Posted on Thursday, February 21st, 2013 by Germain Lussier
With the (not well reviewed) fifth installment in the Die Hard series now in theaters, many people have taken the opportunity to revisit the original 1988 film. Directed by John McTiernan, the movie depicting John McClane’s terrible night saving a Los Angeles office building from a bunch of thieves is widely considered one of the best action films ever made, if not the best.
Among its biggest fans is the director of one of the best action movies in recent years, Brad Bird. The Mission: Impossible Ghost Protocol director took some time off Tomorrowland prep to pen a quick ode to Die Hard for Rolling Stone. Read it below.
Bird’s full piece is at Rolling Stone.com so head there to read the full thing. Here’s just a taste.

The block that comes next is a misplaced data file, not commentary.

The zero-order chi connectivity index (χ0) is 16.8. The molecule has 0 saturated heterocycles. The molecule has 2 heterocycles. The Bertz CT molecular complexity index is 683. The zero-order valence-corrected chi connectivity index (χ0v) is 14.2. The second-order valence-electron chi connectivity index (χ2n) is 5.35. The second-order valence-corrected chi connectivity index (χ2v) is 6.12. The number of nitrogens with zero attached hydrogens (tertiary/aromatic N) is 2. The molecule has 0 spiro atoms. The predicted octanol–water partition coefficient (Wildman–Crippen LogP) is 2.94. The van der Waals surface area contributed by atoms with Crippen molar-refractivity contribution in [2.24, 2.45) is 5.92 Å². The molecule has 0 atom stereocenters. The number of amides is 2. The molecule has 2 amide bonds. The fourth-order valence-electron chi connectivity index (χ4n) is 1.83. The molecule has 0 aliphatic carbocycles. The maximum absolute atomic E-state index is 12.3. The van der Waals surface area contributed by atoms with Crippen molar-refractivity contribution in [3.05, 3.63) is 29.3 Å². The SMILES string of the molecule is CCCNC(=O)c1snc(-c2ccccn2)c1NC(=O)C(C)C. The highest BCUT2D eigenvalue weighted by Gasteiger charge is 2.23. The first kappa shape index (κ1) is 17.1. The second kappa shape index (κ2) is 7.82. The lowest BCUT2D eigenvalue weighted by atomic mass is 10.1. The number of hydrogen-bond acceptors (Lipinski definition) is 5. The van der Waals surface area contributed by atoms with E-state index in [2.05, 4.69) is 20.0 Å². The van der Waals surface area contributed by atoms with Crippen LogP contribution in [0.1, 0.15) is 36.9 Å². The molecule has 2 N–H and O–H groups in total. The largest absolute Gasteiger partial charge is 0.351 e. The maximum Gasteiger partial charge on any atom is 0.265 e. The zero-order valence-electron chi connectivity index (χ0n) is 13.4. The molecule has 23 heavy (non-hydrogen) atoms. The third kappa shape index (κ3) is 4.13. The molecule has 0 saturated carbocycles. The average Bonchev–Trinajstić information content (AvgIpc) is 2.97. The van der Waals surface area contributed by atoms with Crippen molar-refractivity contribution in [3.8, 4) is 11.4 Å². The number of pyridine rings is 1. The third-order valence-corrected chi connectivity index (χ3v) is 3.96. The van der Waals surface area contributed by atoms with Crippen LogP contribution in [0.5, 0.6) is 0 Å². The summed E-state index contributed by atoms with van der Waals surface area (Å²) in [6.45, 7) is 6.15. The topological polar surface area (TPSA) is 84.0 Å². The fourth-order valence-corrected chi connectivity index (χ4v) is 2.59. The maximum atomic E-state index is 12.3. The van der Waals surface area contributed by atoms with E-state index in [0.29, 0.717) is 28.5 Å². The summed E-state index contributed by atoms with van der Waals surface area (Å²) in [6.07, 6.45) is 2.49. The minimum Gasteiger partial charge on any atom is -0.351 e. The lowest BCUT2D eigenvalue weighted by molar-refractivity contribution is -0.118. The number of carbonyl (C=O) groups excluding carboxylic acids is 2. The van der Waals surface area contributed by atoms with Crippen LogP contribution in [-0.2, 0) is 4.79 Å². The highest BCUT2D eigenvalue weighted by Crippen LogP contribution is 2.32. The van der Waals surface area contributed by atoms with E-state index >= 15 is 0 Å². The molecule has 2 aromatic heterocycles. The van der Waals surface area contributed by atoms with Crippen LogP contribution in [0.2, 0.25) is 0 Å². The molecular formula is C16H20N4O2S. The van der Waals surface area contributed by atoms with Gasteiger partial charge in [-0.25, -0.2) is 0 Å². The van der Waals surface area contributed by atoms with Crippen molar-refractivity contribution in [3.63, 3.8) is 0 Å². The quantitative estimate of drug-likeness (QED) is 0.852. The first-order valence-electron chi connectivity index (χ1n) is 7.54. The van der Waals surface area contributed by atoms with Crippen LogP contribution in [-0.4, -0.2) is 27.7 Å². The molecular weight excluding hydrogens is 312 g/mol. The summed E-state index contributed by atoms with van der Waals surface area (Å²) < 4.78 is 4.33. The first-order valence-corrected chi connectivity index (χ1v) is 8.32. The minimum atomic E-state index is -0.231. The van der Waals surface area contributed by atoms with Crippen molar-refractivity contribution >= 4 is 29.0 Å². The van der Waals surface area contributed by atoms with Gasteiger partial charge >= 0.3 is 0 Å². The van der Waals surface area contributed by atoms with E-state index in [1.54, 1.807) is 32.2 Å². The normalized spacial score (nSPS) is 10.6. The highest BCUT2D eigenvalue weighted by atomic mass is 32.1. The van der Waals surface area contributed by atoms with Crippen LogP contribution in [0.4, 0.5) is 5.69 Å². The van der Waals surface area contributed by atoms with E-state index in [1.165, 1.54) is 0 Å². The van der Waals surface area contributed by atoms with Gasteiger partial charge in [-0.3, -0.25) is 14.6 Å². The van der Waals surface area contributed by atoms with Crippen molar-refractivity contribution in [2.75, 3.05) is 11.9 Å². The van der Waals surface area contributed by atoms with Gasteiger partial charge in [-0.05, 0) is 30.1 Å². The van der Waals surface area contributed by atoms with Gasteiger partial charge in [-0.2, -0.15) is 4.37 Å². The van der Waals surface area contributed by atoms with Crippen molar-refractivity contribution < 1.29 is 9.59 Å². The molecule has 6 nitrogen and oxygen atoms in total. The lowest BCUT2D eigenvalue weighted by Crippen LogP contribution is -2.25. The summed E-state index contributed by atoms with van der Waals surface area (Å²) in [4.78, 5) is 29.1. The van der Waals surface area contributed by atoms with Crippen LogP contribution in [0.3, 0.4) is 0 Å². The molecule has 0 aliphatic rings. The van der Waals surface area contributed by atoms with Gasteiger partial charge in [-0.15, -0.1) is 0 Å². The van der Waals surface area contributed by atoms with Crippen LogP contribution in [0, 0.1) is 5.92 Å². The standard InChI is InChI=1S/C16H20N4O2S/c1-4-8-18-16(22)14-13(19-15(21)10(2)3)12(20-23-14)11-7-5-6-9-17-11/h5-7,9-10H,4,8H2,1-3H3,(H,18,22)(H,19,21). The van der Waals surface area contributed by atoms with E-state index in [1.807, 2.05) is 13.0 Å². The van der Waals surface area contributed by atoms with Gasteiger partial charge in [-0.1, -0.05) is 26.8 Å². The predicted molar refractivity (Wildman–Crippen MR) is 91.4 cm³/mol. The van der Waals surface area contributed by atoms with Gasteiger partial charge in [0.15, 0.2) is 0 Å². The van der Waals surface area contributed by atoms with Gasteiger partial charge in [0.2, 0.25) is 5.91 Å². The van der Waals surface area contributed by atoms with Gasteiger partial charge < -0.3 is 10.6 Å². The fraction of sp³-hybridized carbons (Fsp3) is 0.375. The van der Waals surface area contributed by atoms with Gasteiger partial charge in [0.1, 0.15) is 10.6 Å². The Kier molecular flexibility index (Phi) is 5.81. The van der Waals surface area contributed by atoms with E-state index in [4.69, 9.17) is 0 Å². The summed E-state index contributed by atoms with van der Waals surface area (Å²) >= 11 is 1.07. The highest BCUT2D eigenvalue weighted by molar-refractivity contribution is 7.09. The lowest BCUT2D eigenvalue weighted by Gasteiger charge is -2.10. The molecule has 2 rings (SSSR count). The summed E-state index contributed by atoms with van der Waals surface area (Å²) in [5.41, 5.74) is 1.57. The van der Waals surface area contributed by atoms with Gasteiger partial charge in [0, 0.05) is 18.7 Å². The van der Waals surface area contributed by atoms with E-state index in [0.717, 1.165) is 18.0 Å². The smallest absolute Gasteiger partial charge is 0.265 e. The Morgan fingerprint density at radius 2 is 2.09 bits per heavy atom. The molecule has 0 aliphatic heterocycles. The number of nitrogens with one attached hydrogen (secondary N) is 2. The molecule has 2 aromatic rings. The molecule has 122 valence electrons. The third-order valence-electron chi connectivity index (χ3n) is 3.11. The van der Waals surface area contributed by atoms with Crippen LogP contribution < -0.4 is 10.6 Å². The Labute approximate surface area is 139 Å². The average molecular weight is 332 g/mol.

John McTiernan’s direction is an amazing piece of intricate craftsmanship. What a lot of filmmakers have trouble communicating is a sense of geography. For instance, one floor of a building under construction looks a lot like any other floor. But McTiernan put in little things, like a Playboy centerfold hung up by a construction worker. At first it seems like a visual joke, but it’s really there to identify that floor, so when Willis encounters it again, the audience knows exactly where he is. Many directors also shoot action very sloppily – they shoot up close and cut around a lot and put in all these big noises to distract you. But in Die Hard, you know where every character is every second of the movie. Things are going by at a fast clip, but you’re never lost